Collaborative for Colchester's Children hosts first Family Fun Day

By Kevin Hotary - Staff Writer
Colchester - posted Mon., May. 9, 2011
Joey completes a portion of the obstacle course at Family Fun Day. Photos by Kevin Hotary.
Joey completes a portion of the obstacle course at Family Fun Day. Photos by Kevin Hotary.

The Collaborative for Colchester’s Children (C3) hosted its first Family Fun Day at the Colchester Recreation Complex last Saturday, providing hours of fun family activities, ranging from face-painting and hula-hooping to video game exercises and an obstacle course. In addition, a number of different groups hosted booths providing information on how to live a healthy, active life.

“It’s all an attempt to get kids moving and eating a little healthier,” said Kathy Slade, the Family Supports team leader for C3. Children ages 8 and under received a stamp on a checklist whenever they visited a particular booth or participated in an activity. After a number of stamps had been collected, the children could collect a certificate and a ticket providing a chance to win a door prize.

The video game exercise activity, manned by volunteer Caylin Pollard, was particularly popular, with groups of kids vying for one of the Wii controllers and the opportunity to move to the prompts projected onto a screen.

“Ten minutes of this is like 3 miles of walking,” said a breathless Pollard at the end of one exercise.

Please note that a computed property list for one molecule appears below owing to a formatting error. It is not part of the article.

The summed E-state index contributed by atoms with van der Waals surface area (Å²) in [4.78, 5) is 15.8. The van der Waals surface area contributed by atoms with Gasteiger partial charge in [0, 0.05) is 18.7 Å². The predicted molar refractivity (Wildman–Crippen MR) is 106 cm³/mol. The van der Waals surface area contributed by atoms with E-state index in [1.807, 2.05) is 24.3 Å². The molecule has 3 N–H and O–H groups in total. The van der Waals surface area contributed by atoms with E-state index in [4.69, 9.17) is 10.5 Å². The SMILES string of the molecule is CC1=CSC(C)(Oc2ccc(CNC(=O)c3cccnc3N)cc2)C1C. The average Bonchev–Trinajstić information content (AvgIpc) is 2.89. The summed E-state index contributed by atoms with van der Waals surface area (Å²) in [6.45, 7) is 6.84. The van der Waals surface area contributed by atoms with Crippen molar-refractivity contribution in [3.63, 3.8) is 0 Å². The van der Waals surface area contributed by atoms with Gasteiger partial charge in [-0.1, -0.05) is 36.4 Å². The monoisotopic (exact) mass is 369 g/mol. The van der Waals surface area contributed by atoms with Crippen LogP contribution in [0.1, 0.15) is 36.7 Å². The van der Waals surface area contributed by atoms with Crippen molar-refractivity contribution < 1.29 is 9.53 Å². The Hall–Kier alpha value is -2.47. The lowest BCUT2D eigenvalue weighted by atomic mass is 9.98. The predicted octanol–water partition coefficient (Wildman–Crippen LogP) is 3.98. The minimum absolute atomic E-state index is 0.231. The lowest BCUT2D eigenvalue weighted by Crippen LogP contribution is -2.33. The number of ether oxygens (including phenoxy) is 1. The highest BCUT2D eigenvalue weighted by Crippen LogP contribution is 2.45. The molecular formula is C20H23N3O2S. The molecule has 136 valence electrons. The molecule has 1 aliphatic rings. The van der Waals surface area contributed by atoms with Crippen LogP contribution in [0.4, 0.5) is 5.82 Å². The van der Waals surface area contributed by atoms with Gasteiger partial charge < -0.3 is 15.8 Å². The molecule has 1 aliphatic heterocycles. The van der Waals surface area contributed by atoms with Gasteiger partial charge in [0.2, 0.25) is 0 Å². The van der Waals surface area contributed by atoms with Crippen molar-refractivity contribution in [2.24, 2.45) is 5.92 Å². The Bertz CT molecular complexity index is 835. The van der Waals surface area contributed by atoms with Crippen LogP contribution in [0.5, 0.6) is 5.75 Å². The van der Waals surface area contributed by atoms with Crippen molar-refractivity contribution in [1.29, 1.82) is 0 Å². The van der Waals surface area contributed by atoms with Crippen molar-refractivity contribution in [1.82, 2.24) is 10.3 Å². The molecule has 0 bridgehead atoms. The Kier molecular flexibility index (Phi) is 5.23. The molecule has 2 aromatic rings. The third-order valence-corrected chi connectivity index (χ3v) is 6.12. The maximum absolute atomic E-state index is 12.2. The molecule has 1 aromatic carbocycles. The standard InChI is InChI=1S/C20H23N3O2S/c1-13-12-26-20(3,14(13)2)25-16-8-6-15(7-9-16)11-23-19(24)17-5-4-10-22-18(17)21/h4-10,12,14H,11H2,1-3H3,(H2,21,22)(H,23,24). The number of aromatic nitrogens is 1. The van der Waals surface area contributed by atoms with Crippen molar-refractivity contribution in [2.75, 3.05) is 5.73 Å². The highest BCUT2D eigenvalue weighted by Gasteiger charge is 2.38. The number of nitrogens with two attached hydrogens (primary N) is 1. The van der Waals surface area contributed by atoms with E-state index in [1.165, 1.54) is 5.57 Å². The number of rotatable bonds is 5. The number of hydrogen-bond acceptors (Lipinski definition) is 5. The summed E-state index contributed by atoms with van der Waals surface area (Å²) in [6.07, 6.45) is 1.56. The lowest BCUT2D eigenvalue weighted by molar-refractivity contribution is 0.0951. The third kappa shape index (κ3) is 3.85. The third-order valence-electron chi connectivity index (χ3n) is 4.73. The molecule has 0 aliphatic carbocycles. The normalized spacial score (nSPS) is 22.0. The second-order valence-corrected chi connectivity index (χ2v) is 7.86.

C3 was conceived in 2008 as a partnership between town officials, residents, early childhood care groups and other organizations, with the mission of improving the chances for the future success of local children by improving their current quality of life. Funded by a joint grant from the State Department of Education and the William C. Graustein Memorial fund, C3 “is working to improve the lives of Colchester children,” said C3 coordinator Shelly Flynn. The group focuses on three areas - early care and education, family supports and health and wellness - following a blueprint developed through community input, collecting raw information through surveys and determining how to interpret the results through discussion.

“Data is good. But we also needed the story behind the data,” said Flynn.

This was the group’s first Family Fun Day, which was intended to “promote health awareness throughout the community,” said Flynn, adding that if it is successful, the organization hopes to grow the event from year to year.


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